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Ten Ways to Avoid Layoffs During the COVID-19 Pandemic
As the COVID-19 public health crisis continues, businesses are dealing with unprecedented disruptions to operations and workforce stability. Most employers undoubtedly want to assist their employees during this uncertain time, but they are struggling to balance the cost of maintaining their workforce with shrinking profits. The frequent result of such a balancing act is a mass layoff. While such a reduction in workforce may be inevitable, below are options that employers can consider to try to avoid that outcome. For all of these alternatives, employers should be careful to apply any changes consistently across the workforce to avoid claims of inequity or discrimination.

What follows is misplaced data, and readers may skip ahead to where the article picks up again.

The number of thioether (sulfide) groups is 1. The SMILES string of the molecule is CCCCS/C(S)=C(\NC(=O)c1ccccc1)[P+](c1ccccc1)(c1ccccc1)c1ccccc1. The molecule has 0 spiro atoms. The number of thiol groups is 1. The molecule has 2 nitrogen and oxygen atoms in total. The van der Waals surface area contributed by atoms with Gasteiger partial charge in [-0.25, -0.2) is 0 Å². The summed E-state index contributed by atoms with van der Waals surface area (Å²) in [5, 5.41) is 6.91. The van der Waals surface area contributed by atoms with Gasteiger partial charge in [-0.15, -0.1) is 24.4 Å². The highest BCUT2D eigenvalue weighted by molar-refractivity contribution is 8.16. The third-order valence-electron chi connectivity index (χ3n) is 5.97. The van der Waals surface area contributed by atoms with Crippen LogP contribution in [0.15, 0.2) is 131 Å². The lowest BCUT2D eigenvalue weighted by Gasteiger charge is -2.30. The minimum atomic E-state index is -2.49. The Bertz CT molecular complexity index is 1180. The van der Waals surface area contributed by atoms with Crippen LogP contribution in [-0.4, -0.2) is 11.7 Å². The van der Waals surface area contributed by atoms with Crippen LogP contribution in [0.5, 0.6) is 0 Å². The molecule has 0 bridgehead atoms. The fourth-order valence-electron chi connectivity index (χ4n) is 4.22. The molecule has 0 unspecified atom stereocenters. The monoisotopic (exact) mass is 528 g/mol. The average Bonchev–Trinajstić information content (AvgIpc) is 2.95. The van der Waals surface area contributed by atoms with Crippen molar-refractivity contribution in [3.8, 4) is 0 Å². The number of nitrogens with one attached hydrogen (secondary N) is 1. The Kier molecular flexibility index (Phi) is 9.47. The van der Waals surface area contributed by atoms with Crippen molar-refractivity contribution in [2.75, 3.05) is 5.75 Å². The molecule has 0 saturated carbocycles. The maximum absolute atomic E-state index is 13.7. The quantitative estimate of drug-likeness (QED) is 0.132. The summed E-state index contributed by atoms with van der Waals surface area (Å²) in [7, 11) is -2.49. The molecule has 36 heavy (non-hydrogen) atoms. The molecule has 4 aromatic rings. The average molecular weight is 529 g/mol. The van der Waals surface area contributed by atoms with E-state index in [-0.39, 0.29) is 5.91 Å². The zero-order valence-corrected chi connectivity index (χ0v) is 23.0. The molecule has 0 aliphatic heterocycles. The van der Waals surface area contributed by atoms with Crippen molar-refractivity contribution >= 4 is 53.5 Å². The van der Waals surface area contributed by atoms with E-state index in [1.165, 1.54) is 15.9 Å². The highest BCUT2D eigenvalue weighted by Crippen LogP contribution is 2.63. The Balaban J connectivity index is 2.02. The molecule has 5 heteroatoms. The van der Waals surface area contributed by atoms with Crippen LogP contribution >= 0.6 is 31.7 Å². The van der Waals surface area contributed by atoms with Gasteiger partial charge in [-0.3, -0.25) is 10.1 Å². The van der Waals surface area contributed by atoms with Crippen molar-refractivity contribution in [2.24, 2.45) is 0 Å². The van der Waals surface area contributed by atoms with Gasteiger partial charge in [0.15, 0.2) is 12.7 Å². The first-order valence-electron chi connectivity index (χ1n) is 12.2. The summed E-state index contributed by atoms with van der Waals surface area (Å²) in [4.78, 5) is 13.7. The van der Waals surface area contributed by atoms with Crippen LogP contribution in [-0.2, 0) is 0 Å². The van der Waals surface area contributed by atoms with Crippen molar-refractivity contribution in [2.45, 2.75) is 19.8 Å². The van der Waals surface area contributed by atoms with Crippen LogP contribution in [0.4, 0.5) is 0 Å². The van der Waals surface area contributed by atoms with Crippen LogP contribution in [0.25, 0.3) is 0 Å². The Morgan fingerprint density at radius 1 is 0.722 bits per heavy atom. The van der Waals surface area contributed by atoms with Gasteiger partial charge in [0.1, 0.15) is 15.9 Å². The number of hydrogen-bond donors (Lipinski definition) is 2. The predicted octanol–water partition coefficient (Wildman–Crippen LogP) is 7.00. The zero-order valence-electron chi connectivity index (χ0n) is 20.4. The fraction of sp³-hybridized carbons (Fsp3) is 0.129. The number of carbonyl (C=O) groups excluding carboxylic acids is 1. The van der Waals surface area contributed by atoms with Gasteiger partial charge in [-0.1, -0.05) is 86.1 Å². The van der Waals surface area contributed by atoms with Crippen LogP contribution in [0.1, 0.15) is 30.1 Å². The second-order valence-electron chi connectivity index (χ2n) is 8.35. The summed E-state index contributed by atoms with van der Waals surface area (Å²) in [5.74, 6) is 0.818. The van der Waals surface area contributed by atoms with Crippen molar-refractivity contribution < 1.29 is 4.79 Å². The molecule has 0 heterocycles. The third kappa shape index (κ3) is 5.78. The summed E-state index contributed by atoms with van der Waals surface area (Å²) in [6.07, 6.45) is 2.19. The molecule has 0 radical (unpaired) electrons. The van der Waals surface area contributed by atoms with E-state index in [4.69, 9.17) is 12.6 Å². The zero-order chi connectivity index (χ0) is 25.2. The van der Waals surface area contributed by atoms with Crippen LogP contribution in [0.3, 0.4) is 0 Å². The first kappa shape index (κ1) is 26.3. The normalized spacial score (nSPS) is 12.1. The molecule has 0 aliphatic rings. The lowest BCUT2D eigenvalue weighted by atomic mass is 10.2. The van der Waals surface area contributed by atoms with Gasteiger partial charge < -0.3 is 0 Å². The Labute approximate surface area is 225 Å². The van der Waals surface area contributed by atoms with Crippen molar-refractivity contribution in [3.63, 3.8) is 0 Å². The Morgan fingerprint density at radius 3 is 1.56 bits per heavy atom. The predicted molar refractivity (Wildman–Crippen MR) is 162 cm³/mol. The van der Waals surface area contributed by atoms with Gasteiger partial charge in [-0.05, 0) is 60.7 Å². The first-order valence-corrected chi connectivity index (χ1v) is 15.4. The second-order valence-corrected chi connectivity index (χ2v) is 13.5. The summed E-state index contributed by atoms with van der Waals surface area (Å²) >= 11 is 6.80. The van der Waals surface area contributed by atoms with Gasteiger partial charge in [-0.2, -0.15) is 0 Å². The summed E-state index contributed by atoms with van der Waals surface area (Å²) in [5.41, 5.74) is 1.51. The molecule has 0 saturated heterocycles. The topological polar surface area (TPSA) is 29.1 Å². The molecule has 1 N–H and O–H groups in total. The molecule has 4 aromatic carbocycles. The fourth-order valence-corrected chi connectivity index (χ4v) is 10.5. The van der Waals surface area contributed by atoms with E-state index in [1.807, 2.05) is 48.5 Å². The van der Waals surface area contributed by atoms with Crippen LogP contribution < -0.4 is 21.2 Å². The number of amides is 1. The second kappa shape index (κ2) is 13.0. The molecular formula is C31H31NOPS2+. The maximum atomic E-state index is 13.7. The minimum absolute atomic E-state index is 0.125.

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DOL Issues Final “Joint Employer” Rule
The U.S. Department of Labor (“DOL”) has published a final rule, which takes effect on March 16, 2020, outlining the new four-factor approach DOL will use to determine whether, under the Fair Labor Standards Act (“FLSA”), a business is a “joint employer” of another company’s employees and thus jointly and severally liable for wage and hour obligations. The new rule comes as good news for employers because it establishes a concrete and narrow standard for determining joint employer status and is expected to provide clearer guidance to federal courts making joint employer determinations.